Lists from XML databases from predefined keywords




Fixed extractions from XML files

One of the good parts about working with databases is, that you only have to put in the data once, and then you can retrieve the data as you see fit. One of the extractions that you could benefit from, is a fixed extraction of a specific part of the database. It might be something like tables with all the Danish or German suppliers on a list of suppliers, or all the laptops on an inventory list. By choosing the structure of the XML database with a little care, this can be an immensely strong tool for the web site.

Using XML databases this is an extremely simple task.





The XML file

The XML file consists of a field for searching and a field for return value. It can easily be the same field, but due to the way we express ourself, using negations and synonyms, it is often a better approach to search in one field and return the content of another. If we try making a list of jokes as a model, it could look like this:

<?xml version="1.0" encoding="UTF-8"?>
<Jokes>

<Joke>
<Type>CrossingRoad</Type>
<Text><![CDATA[- Why did the chicken cross the road?<BR>
- To get to the other side!]]></Text>
</Joke>

<Joke>
<Type>LightBulbs</Type>
<Text><![CDATA[- How many real men does it take to change a light bulb?<BR>
- None, real men aren't afraid of the dark!]]></Text>
</Joke>

<Joke>
<Type>CrossingRoad</Type>
<Text><![CDATA[- Why did the elephant cross the road?<BR>
- It was the chicken's day off!]]></Text>
</Joke>

<Joke>
<Type>Lawyers</Type>
<Text><![CDATA[- What do you call 1000 lawyers at the bottom of the sea?<BR>
- A good start!]]></Text>
</Joke>

<Joke>
<Type>CrossingRoad</Type>
<Text><![CDATA[- Why did the chicken cross the road, roll in the mud, and go back again?<BR>
- Because it was a dirty double crosser!]]></Text>
</Joke>

</Jokes>

The list is called Jokes.xml, and is placed in the same directory as the HTML file, with the JavaScript pulling the list.





The JavaScript

When making a simpel list like this, the easiest and fastest way of doing it, is an internal script using document.write(). If you want to do something else, for some reason, you are of course more than welcome to do so.

The JavaScript consists of three parts:
  1. Accessing the XML file
  2. Parsing the Type fields in the XML filens
  3. If the Type field contains the search criteria, the content of the Joke field is returned and written, and a spacer is added.

In this example we will extract the jokes about why the chicken crossed the road, and the spacer is two breaks, a horizontal line, and a break, i.e. <BR><BR><HR><BR>.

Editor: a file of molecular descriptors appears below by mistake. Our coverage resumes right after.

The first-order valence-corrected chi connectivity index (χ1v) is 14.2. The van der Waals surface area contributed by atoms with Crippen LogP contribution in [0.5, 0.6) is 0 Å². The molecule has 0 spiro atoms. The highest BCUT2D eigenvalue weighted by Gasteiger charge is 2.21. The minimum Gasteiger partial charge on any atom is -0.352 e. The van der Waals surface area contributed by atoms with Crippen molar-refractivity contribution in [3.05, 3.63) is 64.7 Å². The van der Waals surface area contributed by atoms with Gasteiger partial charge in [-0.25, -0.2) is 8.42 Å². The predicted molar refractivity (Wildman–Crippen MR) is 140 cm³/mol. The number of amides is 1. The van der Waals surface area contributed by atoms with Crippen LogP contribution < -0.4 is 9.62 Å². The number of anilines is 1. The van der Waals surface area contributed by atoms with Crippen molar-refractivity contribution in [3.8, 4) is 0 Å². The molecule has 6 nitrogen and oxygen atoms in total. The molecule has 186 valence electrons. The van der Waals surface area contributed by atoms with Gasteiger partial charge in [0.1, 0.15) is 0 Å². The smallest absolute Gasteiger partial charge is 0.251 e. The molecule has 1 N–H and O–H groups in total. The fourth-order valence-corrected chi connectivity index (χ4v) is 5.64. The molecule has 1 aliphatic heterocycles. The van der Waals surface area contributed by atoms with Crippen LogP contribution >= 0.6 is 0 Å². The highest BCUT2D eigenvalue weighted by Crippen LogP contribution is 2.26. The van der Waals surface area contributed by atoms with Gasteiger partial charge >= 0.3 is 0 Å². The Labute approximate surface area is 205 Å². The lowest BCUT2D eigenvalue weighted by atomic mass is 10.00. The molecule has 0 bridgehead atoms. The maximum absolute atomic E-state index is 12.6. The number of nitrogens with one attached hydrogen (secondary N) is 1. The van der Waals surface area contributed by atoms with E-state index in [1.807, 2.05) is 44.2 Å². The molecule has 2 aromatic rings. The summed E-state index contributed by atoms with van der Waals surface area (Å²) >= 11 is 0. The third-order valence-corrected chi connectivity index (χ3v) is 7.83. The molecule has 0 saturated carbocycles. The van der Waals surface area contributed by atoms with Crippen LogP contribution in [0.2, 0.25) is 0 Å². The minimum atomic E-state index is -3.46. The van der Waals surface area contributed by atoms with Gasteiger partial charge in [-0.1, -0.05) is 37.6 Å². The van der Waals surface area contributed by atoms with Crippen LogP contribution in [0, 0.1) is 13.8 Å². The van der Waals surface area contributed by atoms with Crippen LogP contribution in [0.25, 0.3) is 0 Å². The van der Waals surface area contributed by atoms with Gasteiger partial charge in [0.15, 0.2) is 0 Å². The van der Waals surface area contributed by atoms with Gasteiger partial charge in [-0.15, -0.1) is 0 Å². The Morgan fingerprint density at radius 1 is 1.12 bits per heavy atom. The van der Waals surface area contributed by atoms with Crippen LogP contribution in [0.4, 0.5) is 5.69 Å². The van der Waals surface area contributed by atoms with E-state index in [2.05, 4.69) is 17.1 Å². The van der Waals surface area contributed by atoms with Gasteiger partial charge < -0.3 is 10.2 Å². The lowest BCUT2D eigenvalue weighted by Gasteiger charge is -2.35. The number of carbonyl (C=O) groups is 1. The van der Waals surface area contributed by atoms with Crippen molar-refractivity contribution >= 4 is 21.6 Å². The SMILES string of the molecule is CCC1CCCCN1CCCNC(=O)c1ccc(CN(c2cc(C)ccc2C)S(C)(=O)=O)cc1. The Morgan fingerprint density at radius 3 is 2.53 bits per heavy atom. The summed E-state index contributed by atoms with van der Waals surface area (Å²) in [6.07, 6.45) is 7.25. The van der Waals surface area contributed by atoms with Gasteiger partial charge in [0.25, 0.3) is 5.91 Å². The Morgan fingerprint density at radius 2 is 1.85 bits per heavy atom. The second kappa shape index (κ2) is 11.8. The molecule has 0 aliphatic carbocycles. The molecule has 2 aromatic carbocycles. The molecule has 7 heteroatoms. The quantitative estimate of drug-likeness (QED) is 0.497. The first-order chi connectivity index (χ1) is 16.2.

The first thing we do is accessing the XML file. For this we use the JavaScript loadXMLDoc(). How this is done, can be read here. So far, the JavaScript now looks like this:

<SCRIPT TYPE="text/javascript">
xmlDoc=loadXMLDoc("Jokes.xml");

</SCRIPT>

Next thing is getting the values from the two tags Type and Text. This is done by using getElementsByTagName():

<SCRIPT TYPE="text/javascript">
xmlDoc=loadXMLDoc("Jokes.xml");

var Type_lmnt = xmlDoc.getElementsByTagName("Type");
var Joke_lmnt = xmlDoc.getElementsByTagName("Text");

</SCRIPT>

We now have the two tags and what we do is parsing Type_lmnt until we find the field value CrossingRoad. It looks like this:

<SCRIPT TYPE="text/javascript">
xmlDoc=loadXMLDoc("Jokes.xml");

var Type_lmnt = xmlDoc.getElementsByTagName("Type");
var Joke_lmnt = xmlDoc.getElementsByTagName("Text");

for (i = 0; i < Type_lmnt.length; i++)
if (Type_lmnt[i].firstChild.nodeValue == "CrossingRoad") { }

</SCRIPT>

When the script, during the parsing, encounter the field value CrossingRoad, we need it to write the content of the Text tag, i.e. Joke_lmnt, followed by <BR><HR><BR>. Then it looks like this:

<SCRIPT TYPE="text/javascript">
xmlDoc=loadXMLDoc("Jokes.xml");

var Type_lmnt = xmlDoc.getElementsByTagName("Type");
var Joke_lmnt = xmlDoc.getElementsByTagName("Text");

for (i = 0; i < Type_lmnt.length; i++)
if (Type_lmnt[i].firstChild.nodeValue == "CrossingRoad") {
document.write(Joke_lmnt[i].firstChild.nodeValue + "<BR><BR><HR><BR>");}

</SCRIPT>


On the screen, it looks like this:



Obviously, the if construction can be expanded with AND, OR, ELSE etc. as needed, and if you want it displayed e.g. in a table, as shown for simple lists here, you can do this as well.